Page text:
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Mimouna: The very opposite of social distancing

As sundown falls on the holiday of Passover, Sephardic Jews will celebrate the centuries-old tradition of Mimouna. But this year, things won’t be the same.

Israeli President Reuven Rivlin attends the Jewish Moroccan celebration of Mimouna in the southern city of Ashkelon on April 7, 2018. Photo by Flash90.
Israeli President Reuven Rivlin attends the Jewish Moroccan celebration of Mimouna in the southern city of Ashkelon on April 7, 2018. Photo by Flash90.
DAVID SUISSA Editor-in-Chief Tribe Media/Jewish Journal (Israeli American Council)
David Suissa
David Suissa is editor-in-chief and publisher of Tribe Media Corp and Jewish Journal. He can be reached at davids@jewishjournal.com.

On Thursday night, as sundown falls on the holiday of Passover, Sephardic Jews everywhere will celebrate the centuries-old tradition of Mimouna. This is the night when Jews open their doors to their neighbors, offering tables lavish with sweets to usher in a year of sweetness and good fortune.

If there’s a Jewish ritual that calls for maximum social connection, Mimouna is it. As I wrote in a column years ago, “Mimouna represented the love and intimacy of a neighborhood. There’s nothing like popping in to see 10, 20, 30 different neighbors on the same night, most of whom you see all the time.”

This year, after centuries of continuity, Mimouna parties around the world will come to a stop, conquered by a tiny virus.

I know, there is still livestreaming, there is still Zoom, there is still FaceTime and all those magical digital instruments that help us approximate reality.

But not for Mimouna.

Not for a ritual where the very essence is the physical gathering of people.

Not for a ritual that tingles with the excitement of real-time human connection.

Not for a ritual where the smell of moufletas, those mouth-watering Moroccan crepes gently caressed with butter and honey, are central to the experience. (Does Zoom have a new aroma feature?)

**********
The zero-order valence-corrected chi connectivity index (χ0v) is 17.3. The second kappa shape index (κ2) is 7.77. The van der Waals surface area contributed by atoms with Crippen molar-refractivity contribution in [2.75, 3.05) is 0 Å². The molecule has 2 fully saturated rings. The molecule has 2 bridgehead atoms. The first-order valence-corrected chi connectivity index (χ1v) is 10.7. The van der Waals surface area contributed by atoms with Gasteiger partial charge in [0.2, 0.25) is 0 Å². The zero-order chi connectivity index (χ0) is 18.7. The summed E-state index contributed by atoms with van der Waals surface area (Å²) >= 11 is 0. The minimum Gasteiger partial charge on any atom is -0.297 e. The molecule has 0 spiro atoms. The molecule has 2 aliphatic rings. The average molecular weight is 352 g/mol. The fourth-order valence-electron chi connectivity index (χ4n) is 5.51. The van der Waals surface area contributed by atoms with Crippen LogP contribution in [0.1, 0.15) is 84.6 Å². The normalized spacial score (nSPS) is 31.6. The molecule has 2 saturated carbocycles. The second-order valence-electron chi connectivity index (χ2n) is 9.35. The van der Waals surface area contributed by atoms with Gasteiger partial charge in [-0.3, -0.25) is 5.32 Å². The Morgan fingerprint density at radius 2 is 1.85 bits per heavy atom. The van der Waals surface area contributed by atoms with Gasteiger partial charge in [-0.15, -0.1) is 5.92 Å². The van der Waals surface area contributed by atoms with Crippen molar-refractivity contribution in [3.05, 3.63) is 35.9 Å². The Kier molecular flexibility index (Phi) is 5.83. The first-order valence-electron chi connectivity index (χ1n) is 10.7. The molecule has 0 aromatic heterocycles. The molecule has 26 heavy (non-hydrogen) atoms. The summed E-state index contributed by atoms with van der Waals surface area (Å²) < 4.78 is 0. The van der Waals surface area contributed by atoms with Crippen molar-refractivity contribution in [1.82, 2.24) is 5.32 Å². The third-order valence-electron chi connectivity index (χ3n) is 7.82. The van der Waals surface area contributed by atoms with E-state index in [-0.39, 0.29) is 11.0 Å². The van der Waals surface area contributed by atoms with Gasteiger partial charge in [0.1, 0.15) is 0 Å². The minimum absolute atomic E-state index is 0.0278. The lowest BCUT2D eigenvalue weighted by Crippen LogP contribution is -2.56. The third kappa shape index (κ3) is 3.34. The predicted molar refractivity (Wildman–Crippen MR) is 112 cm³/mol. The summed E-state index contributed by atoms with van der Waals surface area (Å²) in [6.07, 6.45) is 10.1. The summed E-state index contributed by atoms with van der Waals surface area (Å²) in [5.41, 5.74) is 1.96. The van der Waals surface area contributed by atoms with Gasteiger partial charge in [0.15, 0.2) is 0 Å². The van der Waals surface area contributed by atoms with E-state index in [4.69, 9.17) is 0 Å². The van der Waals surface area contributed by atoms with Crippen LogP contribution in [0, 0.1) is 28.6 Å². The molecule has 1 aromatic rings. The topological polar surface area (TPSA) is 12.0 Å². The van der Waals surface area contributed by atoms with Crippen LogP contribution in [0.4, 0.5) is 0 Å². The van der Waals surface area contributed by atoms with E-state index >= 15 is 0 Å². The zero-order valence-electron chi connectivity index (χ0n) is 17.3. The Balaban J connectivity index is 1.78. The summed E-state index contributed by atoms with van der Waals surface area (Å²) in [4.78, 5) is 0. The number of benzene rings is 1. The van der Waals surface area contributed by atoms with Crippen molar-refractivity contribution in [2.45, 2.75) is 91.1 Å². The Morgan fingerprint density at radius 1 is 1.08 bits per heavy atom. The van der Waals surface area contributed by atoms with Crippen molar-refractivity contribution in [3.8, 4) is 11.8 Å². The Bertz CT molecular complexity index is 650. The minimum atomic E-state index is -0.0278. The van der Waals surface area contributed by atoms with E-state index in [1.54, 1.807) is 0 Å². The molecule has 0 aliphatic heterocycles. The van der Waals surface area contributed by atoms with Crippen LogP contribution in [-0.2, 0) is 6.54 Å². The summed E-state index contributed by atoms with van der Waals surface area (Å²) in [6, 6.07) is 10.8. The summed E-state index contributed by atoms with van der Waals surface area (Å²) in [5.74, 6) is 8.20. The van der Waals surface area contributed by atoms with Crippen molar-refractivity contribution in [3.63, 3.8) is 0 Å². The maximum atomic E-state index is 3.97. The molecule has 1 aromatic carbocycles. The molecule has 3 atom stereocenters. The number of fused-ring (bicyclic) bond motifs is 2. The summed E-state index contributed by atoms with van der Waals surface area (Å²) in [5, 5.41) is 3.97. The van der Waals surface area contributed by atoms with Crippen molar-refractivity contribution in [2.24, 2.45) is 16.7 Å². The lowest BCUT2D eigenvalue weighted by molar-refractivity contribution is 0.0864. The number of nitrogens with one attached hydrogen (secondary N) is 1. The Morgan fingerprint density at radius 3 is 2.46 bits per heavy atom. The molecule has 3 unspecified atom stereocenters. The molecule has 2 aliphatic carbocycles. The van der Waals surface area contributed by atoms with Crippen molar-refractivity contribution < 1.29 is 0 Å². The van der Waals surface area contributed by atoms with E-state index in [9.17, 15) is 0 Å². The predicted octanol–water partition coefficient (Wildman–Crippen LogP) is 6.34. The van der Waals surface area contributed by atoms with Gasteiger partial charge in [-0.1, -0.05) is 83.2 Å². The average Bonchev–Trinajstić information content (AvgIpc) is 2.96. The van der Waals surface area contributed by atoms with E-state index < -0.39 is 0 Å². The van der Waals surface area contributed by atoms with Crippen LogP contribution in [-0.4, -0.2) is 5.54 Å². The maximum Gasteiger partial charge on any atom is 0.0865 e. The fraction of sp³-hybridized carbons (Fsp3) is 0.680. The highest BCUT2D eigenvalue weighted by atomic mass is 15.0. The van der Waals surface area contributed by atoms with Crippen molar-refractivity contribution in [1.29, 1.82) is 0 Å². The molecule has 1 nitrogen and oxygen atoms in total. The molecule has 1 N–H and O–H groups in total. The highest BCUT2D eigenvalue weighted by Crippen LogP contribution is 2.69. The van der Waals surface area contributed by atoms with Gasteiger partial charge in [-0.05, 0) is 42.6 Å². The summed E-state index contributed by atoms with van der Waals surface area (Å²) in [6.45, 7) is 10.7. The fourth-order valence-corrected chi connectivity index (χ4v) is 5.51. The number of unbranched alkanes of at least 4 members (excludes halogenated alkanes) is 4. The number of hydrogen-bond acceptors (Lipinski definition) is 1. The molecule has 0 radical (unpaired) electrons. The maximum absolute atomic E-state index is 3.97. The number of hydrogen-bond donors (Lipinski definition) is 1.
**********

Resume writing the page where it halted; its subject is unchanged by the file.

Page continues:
Mimouna is also about romance. As I wrote: “According to folklore, Mimouna was known as the ideal night to meet your sweetheart. It was a night when doors and hearts were open, and young men and women, dressed in their finest, would move and mingle like butterflies from one party and sweet table to another.”

As my friend Rabbi Daniel Bouskila discussed on my podcast this morning, none of that human connection can be captured on a digital platform. This is hardly a criticism of technology, which has kept humanity connected during these pandemic times, when much of the world is under “social distancing” lockdown.

I bring up the “Mimouna exception” because sometimes it’s healthy to accept our limitations. We’re used to being able to do pretty much everything we want. Not having a Mimouna party? Unthinkable.

This year, COVID-19 has quarantined Mimouna parties. Sure, the sweet tables will be made, the blessings will be given (Rabbi Bouskila will be livestreaming Mimouna on the SEC Facebook page), the Zoom parties will do their best, but everyone knows it won’t be the same.

As with so many other areas of our lives, the pandemic times are forcing us to accept a new reality.

As we feast on our moufletas this year and show them off on Zoom, and as we wish one another blessings of sweetness and good fortune, we can hope that those blessings will come to fruition before Mimouna 2021.

That hope is Jewish resiliency.

David Suissa is editor-in-chief and publisher of Tribe Media Corp and Jewish Journal. He can be reached at davids@jewishjournal.com.

This article was first published by the Jewish Journal.

The opinions and facts presented in this article are those of the author, and neither JNS nor its partners assume any responsibility for them.
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